Women in the Boardroom: German Firms Scramble to Meet Quotas
Part 2: Top-Down Change
Still, what does it mean for men when companies' leadership positions are increasingly filled by women? Should they be worried that their own career prospects will diminish?
Monika Schulz-Strelow finds such concerns absurd. "Have men seen their career advancement over the last 40 or 50 years as discrimination against women?" she asks. Her question is not meant as a provocation, but rather as an expression of frustration.
"Right now, there are many CEOs who are mostly just making bold statements about promoting women," Schulz-Strelow says. "But just as many have taken a top-down approach and are living up to what they say. Change comes from above, and only when subjected to pressure."
Indeed, something has really changed in the corporate world, and not only on supervisory boards. The number of women who hold positions of responsibility in operative business matters is growing as well.
Andrea Fuder, for example, now oversees purchasing for the truck maker Scania as a member of the VW subsidiary's executive board. Simone Menne, meanwhile, took up the reins as Lufthansa's CFO last summer, overseeing a division traditionally staffed by men. And Helga Jung joined the executive board at the Munich-based insurance giant Allianz. In addition to managing the company's transactions in Spain, Portugal and Latin America, she also overseas its strategic investments and acquisitions as well as legal and compliance matters. The press release announcing her appointment in 2011 as the first woman on the company's executive board said: "For all intents and purposes it's a routine announcement, and yet it marks a milestone in Allianz's 121-year history."
About Women or Diversity?
As a whole, the numbers in Germany still reflect only a modest change, especially when compared with the situations in countries such as Norway, which passed a law in 2005 stipulating that women must hold 40 percent of the seats on all corporate boards. In Germany, by contrast, only 13 companies in the DAX-30 have women on their executive boards.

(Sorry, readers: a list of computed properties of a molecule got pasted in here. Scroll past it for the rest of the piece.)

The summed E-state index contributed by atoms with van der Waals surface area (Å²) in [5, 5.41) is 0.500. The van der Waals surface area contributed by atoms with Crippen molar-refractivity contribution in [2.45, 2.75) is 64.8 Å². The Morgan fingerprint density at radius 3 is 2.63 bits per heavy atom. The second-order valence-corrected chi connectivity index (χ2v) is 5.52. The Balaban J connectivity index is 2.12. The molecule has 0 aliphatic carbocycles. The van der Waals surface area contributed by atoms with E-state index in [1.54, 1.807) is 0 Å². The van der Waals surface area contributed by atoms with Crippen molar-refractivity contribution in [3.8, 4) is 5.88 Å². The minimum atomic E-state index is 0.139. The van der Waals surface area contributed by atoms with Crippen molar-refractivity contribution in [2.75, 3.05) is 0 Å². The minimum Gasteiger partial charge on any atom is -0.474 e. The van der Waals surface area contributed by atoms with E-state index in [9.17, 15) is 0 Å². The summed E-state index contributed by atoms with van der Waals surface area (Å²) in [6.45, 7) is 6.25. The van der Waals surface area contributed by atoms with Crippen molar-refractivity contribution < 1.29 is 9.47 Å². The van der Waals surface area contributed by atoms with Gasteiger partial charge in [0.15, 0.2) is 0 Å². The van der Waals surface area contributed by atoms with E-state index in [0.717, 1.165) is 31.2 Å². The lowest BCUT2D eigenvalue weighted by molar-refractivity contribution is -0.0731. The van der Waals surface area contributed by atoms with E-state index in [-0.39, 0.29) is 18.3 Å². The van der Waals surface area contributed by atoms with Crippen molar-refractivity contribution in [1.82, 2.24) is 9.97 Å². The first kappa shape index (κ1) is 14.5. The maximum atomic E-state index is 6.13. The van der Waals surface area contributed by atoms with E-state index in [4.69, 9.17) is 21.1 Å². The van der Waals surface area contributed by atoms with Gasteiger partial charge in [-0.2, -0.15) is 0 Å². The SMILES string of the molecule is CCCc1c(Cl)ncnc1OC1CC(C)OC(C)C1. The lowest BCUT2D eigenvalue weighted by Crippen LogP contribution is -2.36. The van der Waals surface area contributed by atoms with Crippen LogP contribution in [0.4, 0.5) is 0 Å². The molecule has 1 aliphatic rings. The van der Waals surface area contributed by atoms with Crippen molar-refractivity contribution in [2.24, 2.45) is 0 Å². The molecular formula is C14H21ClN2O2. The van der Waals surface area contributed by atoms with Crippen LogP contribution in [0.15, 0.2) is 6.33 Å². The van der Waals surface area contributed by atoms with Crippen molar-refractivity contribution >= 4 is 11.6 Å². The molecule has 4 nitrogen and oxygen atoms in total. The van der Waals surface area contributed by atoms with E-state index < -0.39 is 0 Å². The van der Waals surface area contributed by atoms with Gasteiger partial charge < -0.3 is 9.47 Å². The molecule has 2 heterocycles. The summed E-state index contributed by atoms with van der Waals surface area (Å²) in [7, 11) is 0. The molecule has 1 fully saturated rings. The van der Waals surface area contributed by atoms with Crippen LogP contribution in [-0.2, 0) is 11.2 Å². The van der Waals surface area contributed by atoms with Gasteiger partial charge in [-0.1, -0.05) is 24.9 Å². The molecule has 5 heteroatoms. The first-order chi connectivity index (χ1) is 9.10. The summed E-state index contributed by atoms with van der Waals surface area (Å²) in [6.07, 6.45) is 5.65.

Still, the general trend is clear. According to a study conducted by Egon Zehnder International, in mid-2012, 12.8 percent of board members in Germany were women. Two years previously, the figure was just 8.7 percent, making for an increase of 47 percent, which is well above the EU average. Between mid-2011 and mid-2012, 41 percent of all new executive positions in Germany were filled by women, a rate 10 percentage points higher than the average among Europe's largest companies.
Along with it making good political sense, there are plenty of other rational reasons for companies to increasingly fill executive-level positions with women. With the country's population shrinking, there will simply be fewer qualified professionals available in the future. Over half of all university graduates from European universities are women, and it would be a waste of talent not to consider them when making important staffing decisions.
Weber-Rey is a Frankfurt-based lawyer and partner at Clifford Chance, a globally active law firm that specializes in company acquisitions. She also holds a seat on the administrative board of BNP Paribas, France's largest bank. And, like Ann-Kristin Achleitner, she is a member of the German Corporate Governance Commission.
Achleitner agrees with Weber-Ray that the issue isn't just about women. "Supervisory boards without men would be just as unbalanced," she explains. "This is about diversity. We need academics represented as well as practitioners, international faces, men and women, too -- the whole spectrum."
Translated from the German by Ella Ornstein
- Part 1: German Firms Scramble to Meet Quotas
- Part 2: Top-Down Change
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